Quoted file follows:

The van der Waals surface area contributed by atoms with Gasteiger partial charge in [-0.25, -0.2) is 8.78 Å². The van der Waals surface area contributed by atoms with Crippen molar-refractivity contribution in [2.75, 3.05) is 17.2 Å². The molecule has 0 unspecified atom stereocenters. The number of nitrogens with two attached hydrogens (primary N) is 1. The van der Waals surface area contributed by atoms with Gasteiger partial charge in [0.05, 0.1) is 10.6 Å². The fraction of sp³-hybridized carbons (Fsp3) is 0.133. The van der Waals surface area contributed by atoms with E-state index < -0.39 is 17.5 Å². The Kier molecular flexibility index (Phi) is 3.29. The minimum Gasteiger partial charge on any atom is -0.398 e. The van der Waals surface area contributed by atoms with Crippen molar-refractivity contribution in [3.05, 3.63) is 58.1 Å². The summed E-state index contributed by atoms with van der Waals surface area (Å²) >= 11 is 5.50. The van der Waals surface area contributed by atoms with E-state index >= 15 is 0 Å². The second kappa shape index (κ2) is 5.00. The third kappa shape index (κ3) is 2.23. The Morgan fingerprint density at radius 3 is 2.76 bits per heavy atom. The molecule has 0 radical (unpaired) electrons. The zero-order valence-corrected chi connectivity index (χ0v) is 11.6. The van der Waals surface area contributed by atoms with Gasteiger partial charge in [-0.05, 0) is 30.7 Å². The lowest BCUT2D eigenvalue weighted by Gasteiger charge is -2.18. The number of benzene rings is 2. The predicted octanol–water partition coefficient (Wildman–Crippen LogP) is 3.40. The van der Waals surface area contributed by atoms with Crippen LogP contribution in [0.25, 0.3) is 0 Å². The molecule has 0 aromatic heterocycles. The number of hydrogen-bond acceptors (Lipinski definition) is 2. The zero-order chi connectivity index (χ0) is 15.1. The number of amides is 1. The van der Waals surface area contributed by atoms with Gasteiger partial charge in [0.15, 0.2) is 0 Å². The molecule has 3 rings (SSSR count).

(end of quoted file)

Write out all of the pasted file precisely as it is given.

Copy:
The van der Waals surface area contributed by atoms with Gasteiger partial charge in [-0.25, -0.2) is 8.78 Å². The van der Waals surface area contributed by atoms with Crippen molar-refractivity contribution in [2.75, 3.05) is 17.2 Å². The molecule has 0 unspecified atom stereocenters. The number of nitrogens with two attached hydrogens (primary N) is 1. The van der Waals surface area contributed by atoms with Gasteiger partial charge in [0.05, 0.1) is 10.6 Å². The fraction of sp³-hybridized carbons (Fsp3) is 0.133. The van der Waals surface area contributed by atoms with E-state index < -0.39 is 17.5 Å². The Kier molecular flexibility index (Phi) is 3.29. The minimum Gasteiger partial charge on any atom is -0.398 e. The van der Waals surface area contributed by atoms with Crippen molar-refractivity contribution in [3.05, 3.63) is 58.1 Å². The summed E-state index contributed by atoms with van der Waals surface area (Å²) >= 11 is 5.50. The van der Waals surface area contributed by atoms with E-state index >= 15 is 0 Å². The second kappa shape index (κ2) is 5.00. The third kappa shape index (κ3) is 2.23. The Morgan fingerprint density at radius 3 is 2.76 bits per heavy atom. The molecule has 0 radical (unpaired) electrons. The zero-order valence-corrected chi connectivity index (χ0v) is 11.6. The van der Waals surface area contributed by atoms with Gasteiger partial charge in [-0.05, 0) is 30.7 Å². The lowest BCUT2D eigenvalue weighted by Gasteiger charge is -2.18. The number of benzene rings is 2. The predicted octanol–water partition coefficient (Wildman–Crippen LogP) is 3.40. The van der Waals surface area contributed by atoms with Crippen LogP contribution in [0.25, 0.3) is 0 Å². The molecule has 0 aromatic heterocycles. The number of hydrogen-bond acceptors (Lipinski definition) is 2. The zero-order chi connectivity index (χ0) is 15.1. The number of amides is 1. The van der Waals surface area contributed by atoms with Gasteiger partial charge in [0.15, 0.2) is 0 Å². The molecule has 3 rings (SSSR count).